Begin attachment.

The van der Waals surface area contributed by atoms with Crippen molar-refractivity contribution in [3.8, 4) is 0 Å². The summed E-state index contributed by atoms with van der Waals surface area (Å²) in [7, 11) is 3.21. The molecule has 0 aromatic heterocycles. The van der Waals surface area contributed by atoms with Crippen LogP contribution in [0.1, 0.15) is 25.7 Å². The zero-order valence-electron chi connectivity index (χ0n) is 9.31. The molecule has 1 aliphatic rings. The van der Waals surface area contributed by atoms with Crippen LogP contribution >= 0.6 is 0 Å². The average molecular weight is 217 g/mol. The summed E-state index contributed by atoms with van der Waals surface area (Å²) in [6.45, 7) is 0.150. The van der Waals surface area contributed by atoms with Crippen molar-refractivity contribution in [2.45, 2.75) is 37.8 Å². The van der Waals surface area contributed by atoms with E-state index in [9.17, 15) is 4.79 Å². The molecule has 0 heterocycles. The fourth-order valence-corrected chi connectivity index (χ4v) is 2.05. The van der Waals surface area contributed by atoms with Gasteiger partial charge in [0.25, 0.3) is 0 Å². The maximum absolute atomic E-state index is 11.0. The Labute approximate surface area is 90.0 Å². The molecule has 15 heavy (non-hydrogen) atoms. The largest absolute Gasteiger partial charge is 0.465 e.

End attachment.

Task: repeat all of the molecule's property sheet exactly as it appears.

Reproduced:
The van der Waals surface area contributed by atoms with Crippen molar-refractivity contribution in [3.8, 4) is 0 Å². The summed E-state index contributed by atoms with van der Waals surface area (Å²) in [7, 11) is 3.21. The molecule has 0 aromatic heterocycles. The van der Waals surface area contributed by atoms with Crippen LogP contribution in [0.1, 0.15) is 25.7 Å². The zero-order valence-electron chi connectivity index (χ0n) is 9.31. The molecule has 1 aliphatic rings. The van der Waals surface area contributed by atoms with Crippen LogP contribution >= 0.6 is 0 Å². The average molecular weight is 217 g/mol. The summed E-state index contributed by atoms with van der Waals surface area (Å²) in [6.45, 7) is 0.150. The van der Waals surface area contributed by atoms with Crippen molar-refractivity contribution in [2.45, 2.75) is 37.8 Å². The van der Waals surface area contributed by atoms with E-state index in [9.17, 15) is 4.79 Å². The molecule has 0 heterocycles. The fourth-order valence-corrected chi connectivity index (χ4v) is 2.05. The van der Waals surface area contributed by atoms with Gasteiger partial charge in [0.25, 0.3) is 0 Å². The maximum absolute atomic E-state index is 11.0. The Labute approximate surface area is 90.0 Å². The molecule has 15 heavy (non-hydrogen) atoms. The largest absolute Gasteiger partial charge is 0.465 e.